Thus, palliative care beds should be created in LTC facilities. In 2012, 5057 palliative care beds exists. 120000 out of 600000 deaths per year occurred in a palliative bed care [15]. But information systems do not give any information on the end-of-life in LTC facilities.

A French transversal study conducted in 2006, reported in the 2009 French report on ongoing palliative care in 2009, shows that 904 out of 69603 elderly people in a LTC facility were currently concerned by palliative cares (e.g. 1.2%). However, we can think that maybe more people were concerned by palliative care if we consider it as the curative care stops (for instance, congestive heart, chronic renal illness, that won’t be treated by transplantation), as well as a withholding or withdrawing medical treatment has been made; not only a terminal state, a few days before death.

In 2009 and in 2015, French national palliative care programs [16] aim to develop the palliative care knowledge and skill in LTC to caregivers. This seems challenging as it concerns 38000 professionals. Nevertheless, the lack of studies doesn't allow evaluating the actual training that LTC caregivers did receive, nor the effect of such training.

In 2011, a systematic review [17] investigates the most appropriate outcome measure for use of palliative care in this setting. The Family Perception of Care Scale is considered by the authors as the most suitable outcome measure, because the development and testing of the scale occurred exclusively for the LTC population. This scale has also excellent content validity, covering all essential domains of palliative care. It has a robust factor structure and is simple to administer and score. Though, the authors require further psychometric testing across a number of areas, more specifically criterion and construct validity and inter-rater reliability. We can add that this study underline the possible involvement of relatives in palliative care of their loved one as they know a lot about the patient's habit us and regular state.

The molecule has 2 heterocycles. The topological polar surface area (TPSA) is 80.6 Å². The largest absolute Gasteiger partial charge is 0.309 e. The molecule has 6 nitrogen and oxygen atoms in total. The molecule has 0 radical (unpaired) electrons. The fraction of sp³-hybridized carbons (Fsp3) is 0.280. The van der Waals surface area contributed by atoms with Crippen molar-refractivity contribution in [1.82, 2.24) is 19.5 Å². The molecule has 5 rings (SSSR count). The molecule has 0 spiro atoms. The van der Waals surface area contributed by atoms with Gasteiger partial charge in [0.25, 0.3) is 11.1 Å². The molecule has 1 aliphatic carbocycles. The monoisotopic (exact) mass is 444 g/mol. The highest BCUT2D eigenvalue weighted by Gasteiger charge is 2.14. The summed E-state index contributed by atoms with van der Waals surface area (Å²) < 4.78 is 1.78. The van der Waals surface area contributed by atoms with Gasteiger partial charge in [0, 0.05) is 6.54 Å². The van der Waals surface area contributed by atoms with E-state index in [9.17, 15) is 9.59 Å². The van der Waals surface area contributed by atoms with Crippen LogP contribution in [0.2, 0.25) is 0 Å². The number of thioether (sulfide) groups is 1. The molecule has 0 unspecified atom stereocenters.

In 2016, Stacy M. Fischer, David Bekelman and F. Amos Bailey try to gather information taken from the U.S [18]. Bereaved Family Survey, about the family assessment of quality of care in the last month of life of veterans in short and long-term care facilities. This assessment is significantly improved when patients had a palliative care consultation, care in a designated hospice or palliative care inpatient unit or a do-not resuscitate order in place. The assessment is similar and high-rated for families of patients with dementia and those with cancer, but is lower rated by families of patients with other diagnoses, including primary organ failure, frailty, whom loved one do not have access of all of these measures. A ceiling effect for bereaved family members' perception of quality of care at the end of life is observed. At least 40% of bereaved caregivers for patients across all diagnoses did not rate quality of care as excellent. Further researches need to be done so we can understand and surpass this ceiling effect. Moreover, specific information on end-of-life in LTC settings is still missing.

For now, a 2015 study in western using the FPCS is in progress so we can learn more of palliative care evaluation and specific needs in LTC setting.

Conclusion

Palliative care quality depends on skilled and trained staff, but also on a numerous staff. The lack of information about end-of-life care quality in LTC settings is still important, whereas death is frequent and staff’ size often restricted. Larger prospective studies appear to be led as end-of-life care in LTC departments belongs to usual practice and is under-assessed.

References